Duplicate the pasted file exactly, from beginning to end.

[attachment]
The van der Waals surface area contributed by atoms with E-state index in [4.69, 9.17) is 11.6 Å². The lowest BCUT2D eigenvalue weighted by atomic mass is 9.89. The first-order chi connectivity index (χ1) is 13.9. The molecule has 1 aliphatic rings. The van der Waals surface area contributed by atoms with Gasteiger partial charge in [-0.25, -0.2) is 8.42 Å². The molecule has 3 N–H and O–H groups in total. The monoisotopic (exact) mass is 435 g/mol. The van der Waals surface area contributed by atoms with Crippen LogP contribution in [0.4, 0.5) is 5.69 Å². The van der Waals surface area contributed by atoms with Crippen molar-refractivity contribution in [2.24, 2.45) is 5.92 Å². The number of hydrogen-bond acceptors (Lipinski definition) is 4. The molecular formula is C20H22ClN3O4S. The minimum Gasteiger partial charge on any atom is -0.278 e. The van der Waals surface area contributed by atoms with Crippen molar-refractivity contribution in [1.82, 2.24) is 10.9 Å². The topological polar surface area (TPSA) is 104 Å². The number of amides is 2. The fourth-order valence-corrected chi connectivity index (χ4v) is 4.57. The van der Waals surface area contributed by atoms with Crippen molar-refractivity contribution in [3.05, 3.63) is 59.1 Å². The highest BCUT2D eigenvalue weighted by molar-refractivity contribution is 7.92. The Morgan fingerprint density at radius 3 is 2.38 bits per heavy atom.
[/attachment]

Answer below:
The van der Waals surface area contributed by atoms with E-state index in [4.69, 9.17) is 11.6 Å². The lowest BCUT2D eigenvalue weighted by atomic mass is 9.89. The first-order chi connectivity index (χ1) is 13.9. The molecule has 1 aliphatic rings. The van der Waals surface area contributed by atoms with Gasteiger partial charge in [-0.25, -0.2) is 8.42 Å². The molecule has 3 N–H and O–H groups in total. The monoisotopic (exact) mass is 435 g/mol. The van der Waals surface area contributed by atoms with Crippen LogP contribution in [0.4, 0.5) is 5.69 Å². The van der Waals surface area contributed by atoms with Crippen molar-refractivity contribution in [2.24, 2.45) is 5.92 Å². The number of hydrogen-bond acceptors (Lipinski definition) is 4. The molecular formula is C20H22ClN3O4S. The minimum Gasteiger partial charge on any atom is -0.278 e. The van der Waals surface area contributed by atoms with Crippen molar-refractivity contribution in [1.82, 2.24) is 10.9 Å². The topological polar surface area (TPSA) is 104 Å². The number of amides is 2. The fourth-order valence-corrected chi connectivity index (χ4v) is 4.57. The van der Waals surface area contributed by atoms with Crippen molar-refractivity contribution in [3.05, 3.63) is 59.1 Å². The highest BCUT2D eigenvalue weighted by molar-refractivity contribution is 7.92. The Morgan fingerprint density at radius 3 is 2.38 bits per heavy atom.